This is the most important holiday in China – like Christmas, New Year’s Day, and Thanksgiving combined. It has been celebrated for over 4000 years. In ancient times, it was the only holiday for farmers, labourers, maids and soldiers. The rest of the year they worked around the clock seven days a week.
The actual date is not fixed because China used a lunar (moon-based) calendar. It’s on the first day of the first moon and falls between 21 January and 19 February. The exact date used to be announced by the Emperor himself. As the Son of Heaven, only the Emperor had the right to set the calendar. It was a major event because farmers planted their crops according to the Emperor’s calendar. If the calendar was correctly set and the growing season was successful, there would be plenty of food.
Chinese families spent weeks getting ready for New Year. They would clean house, pay bills, bathe, have their hair cut and put on new clothes, usually red in colour. In the old days, many poor people could afford to eat meat only once a year. They would save their copper coins and go hungry the rest of the year for this special occasion. The main meal was eaten at a round table. If someone was absent, a place would be set for him anyway in front of an empty chair.
The holiday is celebrated in much the same way now. Special foods include rice cakes, pork, noodles, fish and dumplings stuffed with chives and pork. There is a special dessert called Eight Treasure Pudding which signifies family union. It is made with sticky rice, lotus seeds, red dates, dried candied fruits and red bean paste. In the afternoon, people visit family and friends and exchange gifts. Children are given lucky money in red envelopes.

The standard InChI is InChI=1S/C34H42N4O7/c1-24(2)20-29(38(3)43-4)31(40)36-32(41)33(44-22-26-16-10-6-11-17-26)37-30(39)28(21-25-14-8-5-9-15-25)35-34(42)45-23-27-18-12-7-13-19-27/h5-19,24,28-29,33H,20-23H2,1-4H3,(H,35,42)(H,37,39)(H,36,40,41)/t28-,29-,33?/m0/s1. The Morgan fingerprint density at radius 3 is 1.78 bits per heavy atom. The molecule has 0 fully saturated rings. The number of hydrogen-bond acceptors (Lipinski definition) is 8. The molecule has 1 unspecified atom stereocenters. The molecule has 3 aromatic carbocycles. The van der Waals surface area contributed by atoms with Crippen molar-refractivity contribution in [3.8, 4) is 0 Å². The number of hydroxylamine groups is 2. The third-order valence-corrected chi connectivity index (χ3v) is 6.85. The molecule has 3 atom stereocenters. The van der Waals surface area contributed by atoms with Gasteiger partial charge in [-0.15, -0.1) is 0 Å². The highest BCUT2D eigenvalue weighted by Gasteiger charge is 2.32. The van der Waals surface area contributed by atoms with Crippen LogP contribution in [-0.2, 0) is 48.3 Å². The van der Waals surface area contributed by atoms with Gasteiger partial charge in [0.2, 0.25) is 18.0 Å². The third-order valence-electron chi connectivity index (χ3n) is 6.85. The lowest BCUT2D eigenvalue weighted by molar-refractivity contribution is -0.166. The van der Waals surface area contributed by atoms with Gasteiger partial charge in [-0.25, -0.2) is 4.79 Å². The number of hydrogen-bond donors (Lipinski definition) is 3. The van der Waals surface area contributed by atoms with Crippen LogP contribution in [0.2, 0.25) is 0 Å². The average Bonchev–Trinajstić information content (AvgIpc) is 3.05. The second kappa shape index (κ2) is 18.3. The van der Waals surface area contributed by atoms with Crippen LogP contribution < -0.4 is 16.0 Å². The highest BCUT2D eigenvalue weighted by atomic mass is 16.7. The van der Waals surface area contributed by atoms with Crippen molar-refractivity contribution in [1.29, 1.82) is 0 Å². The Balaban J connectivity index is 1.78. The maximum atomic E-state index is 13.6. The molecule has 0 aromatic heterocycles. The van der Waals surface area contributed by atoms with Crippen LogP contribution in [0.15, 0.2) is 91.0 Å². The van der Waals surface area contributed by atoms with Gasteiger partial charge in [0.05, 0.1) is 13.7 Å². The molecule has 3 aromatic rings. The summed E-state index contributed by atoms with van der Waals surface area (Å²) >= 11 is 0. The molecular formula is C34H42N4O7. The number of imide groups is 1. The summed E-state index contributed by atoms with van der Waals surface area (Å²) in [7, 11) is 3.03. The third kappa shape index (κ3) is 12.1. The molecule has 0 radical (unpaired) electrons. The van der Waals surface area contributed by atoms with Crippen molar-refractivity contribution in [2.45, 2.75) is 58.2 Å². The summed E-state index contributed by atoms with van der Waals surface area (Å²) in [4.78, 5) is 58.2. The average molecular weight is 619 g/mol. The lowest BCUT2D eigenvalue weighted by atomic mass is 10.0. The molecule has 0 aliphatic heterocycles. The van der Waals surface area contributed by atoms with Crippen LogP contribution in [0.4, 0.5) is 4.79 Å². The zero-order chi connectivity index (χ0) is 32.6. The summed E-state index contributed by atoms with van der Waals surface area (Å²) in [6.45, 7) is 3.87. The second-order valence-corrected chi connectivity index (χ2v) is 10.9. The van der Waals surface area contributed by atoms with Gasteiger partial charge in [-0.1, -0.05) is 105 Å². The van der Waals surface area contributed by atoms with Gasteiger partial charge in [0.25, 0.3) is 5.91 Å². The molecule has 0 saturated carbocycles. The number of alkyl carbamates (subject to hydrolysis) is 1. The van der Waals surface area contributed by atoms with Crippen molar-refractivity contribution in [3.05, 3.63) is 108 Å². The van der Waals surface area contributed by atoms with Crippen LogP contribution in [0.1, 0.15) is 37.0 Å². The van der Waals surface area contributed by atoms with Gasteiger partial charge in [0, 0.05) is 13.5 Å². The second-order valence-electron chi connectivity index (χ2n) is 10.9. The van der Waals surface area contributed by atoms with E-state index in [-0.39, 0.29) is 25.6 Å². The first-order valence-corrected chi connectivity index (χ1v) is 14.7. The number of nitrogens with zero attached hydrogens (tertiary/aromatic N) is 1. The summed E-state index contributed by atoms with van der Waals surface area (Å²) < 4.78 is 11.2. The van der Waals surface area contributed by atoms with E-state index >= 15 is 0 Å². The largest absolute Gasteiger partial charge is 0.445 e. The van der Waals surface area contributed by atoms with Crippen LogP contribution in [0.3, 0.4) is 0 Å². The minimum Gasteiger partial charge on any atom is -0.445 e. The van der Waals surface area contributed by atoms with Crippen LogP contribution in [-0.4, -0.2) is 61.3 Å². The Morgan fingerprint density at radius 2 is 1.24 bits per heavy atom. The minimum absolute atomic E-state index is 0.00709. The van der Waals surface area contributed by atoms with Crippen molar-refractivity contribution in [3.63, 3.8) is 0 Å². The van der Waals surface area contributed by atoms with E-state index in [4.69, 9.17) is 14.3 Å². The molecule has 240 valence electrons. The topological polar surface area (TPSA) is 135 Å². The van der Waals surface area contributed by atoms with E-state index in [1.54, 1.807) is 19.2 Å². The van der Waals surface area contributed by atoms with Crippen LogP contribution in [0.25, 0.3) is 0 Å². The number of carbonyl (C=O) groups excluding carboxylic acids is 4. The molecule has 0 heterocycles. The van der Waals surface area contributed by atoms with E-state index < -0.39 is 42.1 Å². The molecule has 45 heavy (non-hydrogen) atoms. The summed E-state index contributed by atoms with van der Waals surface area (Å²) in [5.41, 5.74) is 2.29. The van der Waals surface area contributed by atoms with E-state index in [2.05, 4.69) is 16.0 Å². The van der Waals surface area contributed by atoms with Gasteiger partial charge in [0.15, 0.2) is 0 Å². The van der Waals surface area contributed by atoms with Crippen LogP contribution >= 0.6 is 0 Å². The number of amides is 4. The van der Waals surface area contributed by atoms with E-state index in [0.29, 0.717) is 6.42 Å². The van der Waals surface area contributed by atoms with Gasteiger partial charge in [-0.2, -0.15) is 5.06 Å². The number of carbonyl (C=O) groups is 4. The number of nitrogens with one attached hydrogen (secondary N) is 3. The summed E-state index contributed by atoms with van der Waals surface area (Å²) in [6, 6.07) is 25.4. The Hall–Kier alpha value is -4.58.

On the streets there may be a lion dance or a dragon parade, accompanied by beating drums, cymbals, dancers, acrobats, jugglers, and musicians. Firecrackers are supposed to scare away evil spirits. In the evenings, colourful lanterns dot the storefronts and fireworks light up the sky.
Chinese New Year celebrates family and friends, and symbolises good luck and a new beginning. It is the most important holiday in China.
Chinese Zodiac relates each calendar year to an animal and its reputed attributes, according to a 12-year cycle.
The twelve animals are the following:
- Rabbit 1975, 1987, 1999, 2011 are Rabbit Years
Legend has it the twelve animals were chosen by Buddha. He summoned all the animals and announced that the first twelve would be included in the Chinese Zodiac. The rat came first, the pig last and all the other animals came in between.
One polite way of finding out someone’s age in China is to ask that person, `Under which animal sign were you born?’ If she says, `Rabbit’, you’ll know she was born in 1999, 1987, 1975, 1963 … and so on.
Chinese New Year will fall on February 3rd, 2011. This is the year of the Rabbit.
Last year (2010) was the year of the Tiger and next year (2012) will be the year of the Dragon.
People born in the Year of the Rabbit are talented and affectionate. They are admired and trusted by others. Though fond of gossip, they are tactful, kind, wise and good-natured. Most compatible with those born in the Year of the Goat, Pig or Dog.